For Attributes with a PN Value Representation (e.g., Patient Name (0010,0010)), an application may perform literal matching that is either case-sensitive, or that is insensitive to some or all aspects of case, position, accent, or other character encoding variants.
Note: For multi-component names, the component group delimiter “=” (3DH) may be present in the Key Attribute value, but may give unexpected results if the SCP does not support matching on separate components but interprets the entire value literally as a single string. E.g., “Wang^XiaoDong=王^小東” may or may not match “Wang^XiaoDong” or “王^小東”; wildcard matching without the component group delimiter, such as “*Wang^XiaoDong*” or “*王^小東 *” may be necessary.
If extended negotiation of fuzzy semantic matching rather than literal matching of PN Value Representation is successful, not only may matching be insensitive to case, position, accent, and character encoding, but in addition other techniques such as phonetic matching may be applied.
If the Timezone Offset From UTC (0008,0201) attribute is present in the Identifier and Timezone query adjustment was negotiated, it shall be used to adjust values of time attributes (and associated date attributes, if present) from the local timezone to UTC. It shall also adjust values of datetime attributes that do not specify a timezone offset. The encoding and semantics of the Timezone Offset From UTC (0008,0201) attribute shall be as defined in the SOP Common Module in PS3.3.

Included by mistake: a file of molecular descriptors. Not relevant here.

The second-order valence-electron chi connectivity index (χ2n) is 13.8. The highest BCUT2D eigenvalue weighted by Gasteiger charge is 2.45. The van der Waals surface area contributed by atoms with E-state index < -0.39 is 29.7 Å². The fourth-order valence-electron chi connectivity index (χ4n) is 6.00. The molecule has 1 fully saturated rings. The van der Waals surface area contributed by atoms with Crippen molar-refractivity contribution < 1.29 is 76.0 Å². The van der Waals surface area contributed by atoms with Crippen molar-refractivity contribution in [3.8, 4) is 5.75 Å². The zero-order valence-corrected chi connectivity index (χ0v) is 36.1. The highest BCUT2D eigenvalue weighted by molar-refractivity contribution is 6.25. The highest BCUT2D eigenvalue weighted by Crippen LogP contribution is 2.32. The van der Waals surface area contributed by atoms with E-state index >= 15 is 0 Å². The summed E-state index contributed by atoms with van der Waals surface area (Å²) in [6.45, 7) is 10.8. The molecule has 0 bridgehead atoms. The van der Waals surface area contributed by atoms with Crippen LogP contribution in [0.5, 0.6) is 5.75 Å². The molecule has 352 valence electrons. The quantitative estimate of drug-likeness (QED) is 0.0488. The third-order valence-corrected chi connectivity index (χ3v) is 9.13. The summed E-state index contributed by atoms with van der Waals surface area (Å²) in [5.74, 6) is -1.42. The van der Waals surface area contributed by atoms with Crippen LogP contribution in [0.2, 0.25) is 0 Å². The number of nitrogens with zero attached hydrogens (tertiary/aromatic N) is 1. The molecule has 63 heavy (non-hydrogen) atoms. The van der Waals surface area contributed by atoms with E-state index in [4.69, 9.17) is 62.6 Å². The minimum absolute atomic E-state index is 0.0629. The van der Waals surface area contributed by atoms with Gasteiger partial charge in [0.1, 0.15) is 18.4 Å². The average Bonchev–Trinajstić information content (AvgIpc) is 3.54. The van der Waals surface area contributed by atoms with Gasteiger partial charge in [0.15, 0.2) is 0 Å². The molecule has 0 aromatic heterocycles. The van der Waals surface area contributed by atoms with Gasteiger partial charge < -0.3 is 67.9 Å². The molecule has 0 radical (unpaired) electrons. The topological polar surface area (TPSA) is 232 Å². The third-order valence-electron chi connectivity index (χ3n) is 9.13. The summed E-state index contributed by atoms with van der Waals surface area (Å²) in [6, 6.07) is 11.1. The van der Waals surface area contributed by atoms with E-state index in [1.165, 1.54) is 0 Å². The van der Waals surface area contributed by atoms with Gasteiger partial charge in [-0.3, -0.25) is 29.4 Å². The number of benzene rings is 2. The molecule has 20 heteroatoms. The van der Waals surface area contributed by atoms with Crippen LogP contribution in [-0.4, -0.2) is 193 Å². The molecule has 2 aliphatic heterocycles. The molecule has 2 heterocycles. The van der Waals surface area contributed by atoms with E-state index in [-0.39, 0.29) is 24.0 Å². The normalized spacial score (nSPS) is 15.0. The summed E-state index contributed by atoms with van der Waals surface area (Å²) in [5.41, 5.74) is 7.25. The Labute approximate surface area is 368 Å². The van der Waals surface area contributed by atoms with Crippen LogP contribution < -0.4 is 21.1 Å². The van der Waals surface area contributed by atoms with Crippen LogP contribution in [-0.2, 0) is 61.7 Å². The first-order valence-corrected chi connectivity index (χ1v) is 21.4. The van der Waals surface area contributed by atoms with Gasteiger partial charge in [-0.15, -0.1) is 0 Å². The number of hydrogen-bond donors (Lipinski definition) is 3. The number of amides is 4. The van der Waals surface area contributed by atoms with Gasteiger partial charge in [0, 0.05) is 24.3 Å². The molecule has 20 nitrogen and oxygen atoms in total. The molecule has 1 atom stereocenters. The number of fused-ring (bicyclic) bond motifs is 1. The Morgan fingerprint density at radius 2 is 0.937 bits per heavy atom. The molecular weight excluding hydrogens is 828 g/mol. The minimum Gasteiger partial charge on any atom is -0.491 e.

The manner in which matching is performed is implementation dependent and shall be specified in the conformance statement.
Notes: 1. This definition implies that dates or times or datetimes are matched by their meaning, not as literal strings. For example:
the DT “19980128103000.0000” matches “19980128103000”
the DT “19980128103000” with no timezone offset matches “19980128073000” with timezone offset “-0300”
the TM “2230” matches “223000”
2. If an application is concerned about how single value matching of dates and times is performed by another application, it may consider using range matching instead, which is always performed by meaning, with both values in the range the same.
3. Exclusion of the “-“ character for single value matching implies that a Key Attribute with DT Value Representation may not contain a negative offset from Universal Coordinated Time (UTC) if single value matching is intended. Use of the “-“ character in date, time or datetime indicates range matching.
4. If an application is in a local time zone that has a negative offset then it cannot perform single value matching using a local time notation. Instead, it can convert the Key Attribute value to UTC and use an explicit suffix of “+0000”.
5. Matching of PN Attributes may be accent-insensitive, as specified in the conformance statement. Accent-insensitive matching would successfully match, for instance, a query character “SMALL LETTER a” (06/01 in the default ISO-IR 6) with
“SMALL LETTER a WITH GRAVE ACCENT” (14/00 in ISO-IR 100),
“SMALL LETTER a WITH TILDE” (14/03 in ISO-IR 100),
“SMALL LETTER a WITH BREVE” (14/03 in ISO-IR 101), and
“CAPITAL LETTER a WITH ACUTE ACCENT” (12/01 in ISO-IR 100) (if matching is also case-insensitive),
but would not match 14/00 in ISO-IR 101, which is “SMALL LETTER r WITH ACUTE ACCENT”. Matching to particular bit-combinations is specific to each supported character set (note the difference in meaning of 14/00), and should be described in the conformance statement.